It is in fact possible that, even without the political conflict of the early 1970s, Jordan would have advanced toward a [g] norm for men’s speech as an emblem of the state, albeit at a much lower pace. Before 1967, the heyday of pan- Arab nationalist ideology, the Jordanian elite promoted a narrative of national identity in which pan-Arab nationalism uneasily existed alongside a territorial nationalism built around the East Bank of the River Jordan and historical Palestine (Anderson, 2002). Frisch calls this “fuzzy nationalism,” stating “In Jordan, the construction of nationalism is deliberately fuzzy and eclectic due to security concerns” that are most dangerously linked to the politics of the Arab Israeli conflict (2002, p. 87). Although most nationalisms, if not all, are “fuzzy” in different ways, Frisch’s point is apt in that it identifies changes in state borders as a catalyst in redefining the nationalist narrative. The expansion of Jordan to include the Palestinian West Bank in 1951 necessitated a change in the narrative of national identity in Jordan (Anderson, 2002). The loss of the West Bank to Israel following the Arab defeat in the 1967 war led to a contraction in state borders. It further coincided with the decline of pan-nationalist ideology as a fulcrum for the definition of identity on extraterritorial lines. These two factors favoured a construction of the nationalist ideology along new territorial lines linked to the East Bank. The influx of West Bank Palestinians into Jordan in 1967 and the eruption of open conflict in the early 1970s between the two segments of the population, represented by the Jordanian army and the Palestinian guerrilla organizations, very likely hastened a process that was already in the making, namely the redefinition of Jordanian identity along East Jordanian lines. In the early 1970s, this process was inscribed in a set of practices that sought to endow the state with symbolic motifs that deliberately marked its identity as (East) Jordanian, including items of dress, food and musical code (Massad, 2001). Considering that language is one of the most powerful motifs of national identity, it would have been very surprising if it had remained outside the orbit of the new national project. Being based on “differentiation,” the Jordanian national project shows that the anxiety of national self-definition tends to be most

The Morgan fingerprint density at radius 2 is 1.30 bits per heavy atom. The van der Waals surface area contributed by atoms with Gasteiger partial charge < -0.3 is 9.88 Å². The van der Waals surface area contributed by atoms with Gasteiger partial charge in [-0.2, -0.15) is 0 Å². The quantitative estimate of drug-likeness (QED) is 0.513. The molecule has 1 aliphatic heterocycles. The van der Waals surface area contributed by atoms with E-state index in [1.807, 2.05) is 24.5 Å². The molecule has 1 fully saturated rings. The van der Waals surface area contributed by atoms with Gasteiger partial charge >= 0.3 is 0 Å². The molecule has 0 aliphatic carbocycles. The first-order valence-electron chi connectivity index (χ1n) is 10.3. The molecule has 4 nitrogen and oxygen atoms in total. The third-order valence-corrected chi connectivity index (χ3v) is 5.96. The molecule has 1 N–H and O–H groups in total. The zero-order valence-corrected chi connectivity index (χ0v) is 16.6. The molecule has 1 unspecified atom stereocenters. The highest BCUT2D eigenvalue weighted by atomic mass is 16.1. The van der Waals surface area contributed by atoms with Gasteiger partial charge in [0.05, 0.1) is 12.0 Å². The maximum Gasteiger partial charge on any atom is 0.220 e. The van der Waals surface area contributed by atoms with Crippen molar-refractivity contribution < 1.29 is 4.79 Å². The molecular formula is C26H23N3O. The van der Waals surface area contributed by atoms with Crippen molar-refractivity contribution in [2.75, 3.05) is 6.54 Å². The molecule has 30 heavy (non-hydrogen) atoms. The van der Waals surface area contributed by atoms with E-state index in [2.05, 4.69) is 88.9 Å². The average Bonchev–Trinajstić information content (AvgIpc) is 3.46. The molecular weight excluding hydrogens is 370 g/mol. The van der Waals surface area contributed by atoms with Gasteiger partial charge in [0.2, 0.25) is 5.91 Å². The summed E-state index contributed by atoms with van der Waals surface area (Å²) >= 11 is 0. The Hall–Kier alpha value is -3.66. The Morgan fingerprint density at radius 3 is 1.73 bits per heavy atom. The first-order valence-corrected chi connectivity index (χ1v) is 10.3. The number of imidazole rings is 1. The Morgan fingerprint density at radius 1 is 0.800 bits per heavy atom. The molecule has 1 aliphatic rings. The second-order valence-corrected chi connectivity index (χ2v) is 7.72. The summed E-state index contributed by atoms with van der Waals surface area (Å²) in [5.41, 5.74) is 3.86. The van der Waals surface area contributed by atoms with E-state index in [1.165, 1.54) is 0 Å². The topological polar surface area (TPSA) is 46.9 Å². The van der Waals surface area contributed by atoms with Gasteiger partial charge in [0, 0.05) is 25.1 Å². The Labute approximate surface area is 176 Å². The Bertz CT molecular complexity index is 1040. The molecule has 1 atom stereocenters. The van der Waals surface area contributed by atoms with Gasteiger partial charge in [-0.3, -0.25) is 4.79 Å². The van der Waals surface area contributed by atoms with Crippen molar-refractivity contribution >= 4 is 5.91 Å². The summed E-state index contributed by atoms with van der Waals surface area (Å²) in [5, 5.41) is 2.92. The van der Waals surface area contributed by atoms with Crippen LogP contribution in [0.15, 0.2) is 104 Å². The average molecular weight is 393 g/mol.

acute where there are no substantive cultural differences between the national self (the East Jordanians) and the significant Other (the Palestinians). Approached from this angle, the adoption of [g] as an emblem of a new Jordanian identity after 1967 is consistent with the new geo-political reality in which Jordan was constructed along (East) Jordanian lines in nation-building terms. This interpretation advances the explanations offered by Suleiman (1993, 1999, 2004) in that it looks at dialect shift to [g] as the result of structural forces in society, rather than as the abrupt outcome of a specific political conflict.


This discussion has shown how Arabic, nation building, and political conflict interact in the Middle East. In particular, it explains how this interaction can cluster around an indigenous language and a colonial one (Lebanon), two varieties of the same language (Lebanon and Jordan), or two languages (Israel/Palestine). Although language is never the source of conflict in any of these contexts, it is nevertheless implicated in them as a proxy that expresses a host of social, economic, cultural, and political interests among competing groups in society. The preceding discussion also shows that (1) identity conflicts involving language can be directly attributed to specific political conflicts, as in all three settings in this review; (2) identity conflicts are subject to change in ways that impact on the choice of languages that express these conflicts, as exemplified in the transition from French to the Lebanese colloquial as the prime carrier of the Lebanonism of Lebanon; and (3) language loss/subtraction is as much a marker of national identity as language acquisition/addition.